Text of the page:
Everything Everywhere All at Once dominates Oscars with 7 awards, including Best Picture, Best Director

'Everything Everywhere All at Once' dominates Oscars with 7 awards, including Best Picture, Best Director

The Daniels doubled down on everything. It’s paid off in one of the most unlikely Best Director Oscar wins in history.

The directing duo of Daniel Kwan and Daniel Scheinert took the elite filmmaking prize on Sunday night (March 12) for their multi-versal dramedy “Everything Everywhere All at Once”, topping a talented field that included Hollywood royalty Steven Spielberg.

The Daniels came into the night the favourites for the Oscar, and their film, the top nominee with 11, had immense awards season momentum, making the victory no surprise.

Seven Oscars for ‘Everything Everywhere’

It was the third Oscar of the night for the duo, who also won best picture and best original screenplay, among seven statuettes their film won on Sunday night, including best actress for Michelle Yeoh, best supporting actor for Ke Huy Quan and best supporting actress for Jamie Lee Curtis.

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When they won the earlier Oscar, Scheinert railed off the names of his favourite school teachers, saying, “You guys all inspired me and taught me to be less of a butthead.”

And Kwan said, “My impostor syndrome is at an all-time high.” He called Scheinert “my confidence. He is the person who told me I was a storyteller before I believed it.”

The Daniels youngest among this year’s nominees for Best Director

Each 35 years old, the Daniels were the youngest and least-experienced filmmakers in a group of nominees that also included 76-year-old Spielberg (The Fabelmans), 48-year-old Ruben Ostlund (Triangle of Sadness), 59-year-old Todd Field (Tar), and 52-year-old Martin McDonagh (The Banshees of Inisherin).

Their win comes almost exactly a year after the film’s release. The Daniels’ only previous feature was the oddball dead-body comedy “Swiss Army Man”.

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At the time, it might have seemed a pipe dream that such a pair would win an award that has eluded star directors from Alfred Hitchcock to Ridley Scott to Quentin Tarantino.
But “Everything Everywhere”, which mixed the same kind of strangeness with elements of Hollywood sci-fi and action epics, stirred buzz – and inspired memes – from the start and became a magnet for awards in recent months.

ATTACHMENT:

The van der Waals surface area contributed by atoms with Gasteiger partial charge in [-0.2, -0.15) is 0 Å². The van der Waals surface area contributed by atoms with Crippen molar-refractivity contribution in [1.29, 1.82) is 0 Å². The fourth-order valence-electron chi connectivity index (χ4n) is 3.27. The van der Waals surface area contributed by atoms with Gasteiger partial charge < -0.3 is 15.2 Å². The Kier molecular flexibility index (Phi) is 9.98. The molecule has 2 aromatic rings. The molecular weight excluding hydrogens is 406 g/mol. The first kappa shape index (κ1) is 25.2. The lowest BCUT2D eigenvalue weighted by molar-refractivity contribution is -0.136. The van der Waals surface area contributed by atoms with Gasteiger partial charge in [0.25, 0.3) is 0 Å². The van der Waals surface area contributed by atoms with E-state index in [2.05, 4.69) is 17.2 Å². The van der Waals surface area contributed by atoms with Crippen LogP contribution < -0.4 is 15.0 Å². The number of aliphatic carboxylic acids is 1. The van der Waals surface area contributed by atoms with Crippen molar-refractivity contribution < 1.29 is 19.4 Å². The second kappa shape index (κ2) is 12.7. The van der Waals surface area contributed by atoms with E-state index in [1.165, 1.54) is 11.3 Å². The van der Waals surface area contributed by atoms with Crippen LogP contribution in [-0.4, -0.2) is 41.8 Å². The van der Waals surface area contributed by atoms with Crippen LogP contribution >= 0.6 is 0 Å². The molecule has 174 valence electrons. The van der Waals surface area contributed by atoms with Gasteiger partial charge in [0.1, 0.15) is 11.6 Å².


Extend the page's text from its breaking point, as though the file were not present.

Daniel Kwan third Asian-origin person to win directing Oscar

Kwan becomes the third winner of Asian descent to win a directing Oscar. Chloe Zhao and Bong Joon also won the prize. The film was a boon for Asian actors, who were cast in most of the major roles, including Michelle Yeoh, Stephanie Hsu, and Ke Huy Quan, all of whom got Oscar nominations, with Quan winning and Yeoh’s best actress category still to be presented.

The Daniels are the third directing duo to win an Oscar. Jerome Robbins and Robert Wise won for the original “West Side Story” in 1962, and brothers Joel and Ethan Coen won for “No Country for Old Men” in 2008.

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They are also among the youngest to win the award. “La La Land” director Damien Chazelle was the youngest at 32 in 2017.

Last month, they won the Directors Guild of America Award, which has proven to be a strong predictor of Oscar victory.

Spielberg was once expected to cruise through the awards season with his autobiographical “The Fabelmans”, but the late surge in affection for “Everything Everywhere All at Once” proved too much.

The Daniels met in college

Scheinert, from Birmingham, Alabama, and Kwan, from Westborough, Massachusetts, met while studying film at Emerson College in Boston. They began their career making music videos before moving on to features, occasionally directing episodes of television.

There were no female directors nominated in the category. After two years of trend-bucking with back-to-back wins for women in the category, the Academy returned to its usual norm of nominating male directors only.

(With inputs from agencies)

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